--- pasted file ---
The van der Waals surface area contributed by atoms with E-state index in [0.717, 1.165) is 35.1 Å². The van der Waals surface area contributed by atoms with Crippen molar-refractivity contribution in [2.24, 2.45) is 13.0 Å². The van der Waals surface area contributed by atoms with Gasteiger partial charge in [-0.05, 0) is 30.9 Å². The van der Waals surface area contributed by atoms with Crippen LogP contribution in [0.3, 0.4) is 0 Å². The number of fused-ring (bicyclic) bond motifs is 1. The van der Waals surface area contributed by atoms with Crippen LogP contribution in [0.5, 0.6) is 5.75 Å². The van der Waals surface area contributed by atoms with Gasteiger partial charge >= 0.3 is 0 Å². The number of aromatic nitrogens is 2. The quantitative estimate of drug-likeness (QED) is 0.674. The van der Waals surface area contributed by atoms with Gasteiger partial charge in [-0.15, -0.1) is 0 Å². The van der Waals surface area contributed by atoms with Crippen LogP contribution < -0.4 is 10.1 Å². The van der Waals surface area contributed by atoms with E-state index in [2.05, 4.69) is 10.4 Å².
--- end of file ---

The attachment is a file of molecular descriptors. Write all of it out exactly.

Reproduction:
The van der Waals surface area contributed by atoms with E-state index in [0.717, 1.165) is 35.1 Å². The van der Waals surface area contributed by atoms with Crippen molar-refractivity contribution in [2.24, 2.45) is 13.0 Å². The van der Waals surface area contributed by atoms with Gasteiger partial charge in [-0.05, 0) is 30.9 Å². The van der Waals surface area contributed by atoms with Crippen LogP contribution in [0.3, 0.4) is 0 Å². The number of fused-ring (bicyclic) bond motifs is 1. The van der Waals surface area contributed by atoms with Crippen LogP contribution in [0.5, 0.6) is 5.75 Å². The van der Waals surface area contributed by atoms with Gasteiger partial charge >= 0.3 is 0 Å². The number of aromatic nitrogens is 2. The quantitative estimate of drug-likeness (QED) is 0.674. The van der Waals surface area contributed by atoms with Gasteiger partial charge in [-0.15, -0.1) is 0 Å². The van der Waals surface area contributed by atoms with Crippen LogP contribution < -0.4 is 10.1 Å². The van der Waals surface area contributed by atoms with E-state index in [2.05, 4.69) is 10.4 Å².